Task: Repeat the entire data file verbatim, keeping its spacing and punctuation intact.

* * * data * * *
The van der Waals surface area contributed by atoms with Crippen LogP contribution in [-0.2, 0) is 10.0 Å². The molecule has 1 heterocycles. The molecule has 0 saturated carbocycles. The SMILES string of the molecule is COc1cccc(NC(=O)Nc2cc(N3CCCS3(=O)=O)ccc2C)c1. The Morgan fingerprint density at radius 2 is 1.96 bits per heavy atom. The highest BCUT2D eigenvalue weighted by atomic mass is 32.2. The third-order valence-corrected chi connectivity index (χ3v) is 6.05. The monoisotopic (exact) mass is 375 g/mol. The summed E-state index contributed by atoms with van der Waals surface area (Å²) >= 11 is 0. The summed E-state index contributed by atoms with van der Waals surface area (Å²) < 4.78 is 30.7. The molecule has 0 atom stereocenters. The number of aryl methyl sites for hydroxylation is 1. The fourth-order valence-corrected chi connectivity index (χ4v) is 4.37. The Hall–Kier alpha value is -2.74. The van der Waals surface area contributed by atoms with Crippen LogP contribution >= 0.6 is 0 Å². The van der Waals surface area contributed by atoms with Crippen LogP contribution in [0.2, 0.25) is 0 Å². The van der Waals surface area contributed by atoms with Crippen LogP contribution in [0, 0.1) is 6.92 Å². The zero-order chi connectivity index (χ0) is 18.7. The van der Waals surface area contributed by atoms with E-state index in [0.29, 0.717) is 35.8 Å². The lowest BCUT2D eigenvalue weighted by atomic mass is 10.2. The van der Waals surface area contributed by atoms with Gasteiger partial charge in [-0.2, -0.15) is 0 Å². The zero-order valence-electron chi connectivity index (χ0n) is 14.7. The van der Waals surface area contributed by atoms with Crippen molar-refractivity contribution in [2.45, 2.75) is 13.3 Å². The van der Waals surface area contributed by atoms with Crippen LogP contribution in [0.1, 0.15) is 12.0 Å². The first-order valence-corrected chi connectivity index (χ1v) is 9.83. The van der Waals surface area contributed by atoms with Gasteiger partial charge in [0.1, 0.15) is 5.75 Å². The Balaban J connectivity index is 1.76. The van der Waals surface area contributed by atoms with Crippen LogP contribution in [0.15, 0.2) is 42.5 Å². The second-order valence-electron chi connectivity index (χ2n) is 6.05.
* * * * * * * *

The van der Waals surface area contributed by atoms with Crippen LogP contribution in [-0.2, 0) is 10.0 Å². The molecule has 1 heterocycles. The molecule has 0 saturated carbocycles. The SMILES string of the molecule is COc1cccc(NC(=O)Nc2cc(N3CCCS3(=O)=O)ccc2C)c1. The Morgan fingerprint density at radius 2 is 1.96 bits per heavy atom. The highest BCUT2D eigenvalue weighted by atomic mass is 32.2. The third-order valence-corrected chi connectivity index (χ3v) is 6.05. The monoisotopic (exact) mass is 375 g/mol. The summed E-state index contributed by atoms with van der Waals surface area (Å²) >= 11 is 0. The summed E-state index contributed by atoms with van der Waals surface area (Å²) < 4.78 is 30.7. The molecule has 0 atom stereocenters. The number of aryl methyl sites for hydroxylation is 1. The fourth-order valence-corrected chi connectivity index (χ4v) is 4.37. The Hall–Kier alpha value is -2.74. The van der Waals surface area contributed by atoms with Crippen LogP contribution >= 0.6 is 0 Å². The van der Waals surface area contributed by atoms with Crippen LogP contribution in [0.2, 0.25) is 0 Å². The van der Waals surface area contributed by atoms with Crippen LogP contribution in [0, 0.1) is 6.92 Å². The zero-order chi connectivity index (χ0) is 18.7. The van der Waals surface area contributed by atoms with E-state index in [0.29, 0.717) is 35.8 Å². The lowest BCUT2D eigenvalue weighted by atomic mass is 10.2. The van der Waals surface area contributed by atoms with Gasteiger partial charge in [-0.2, -0.15) is 0 Å². The zero-order valence-electron chi connectivity index (χ0n) is 14.7. The van der Waals surface area contributed by atoms with Crippen molar-refractivity contribution in [2.45, 2.75) is 13.3 Å². The van der Waals surface area contributed by atoms with Crippen LogP contribution in [0.1, 0.15) is 12.0 Å². The first-order valence-corrected chi connectivity index (χ1v) is 9.83. The van der Waals surface area contributed by atoms with Gasteiger partial charge in [0.1, 0.15) is 5.75 Å². The Balaban J connectivity index is 1.76. The van der Waals surface area contributed by atoms with Crippen LogP contribution in [0.15, 0.2) is 42.5 Å². The second-order valence-electron chi connectivity index (χ2n) is 6.05.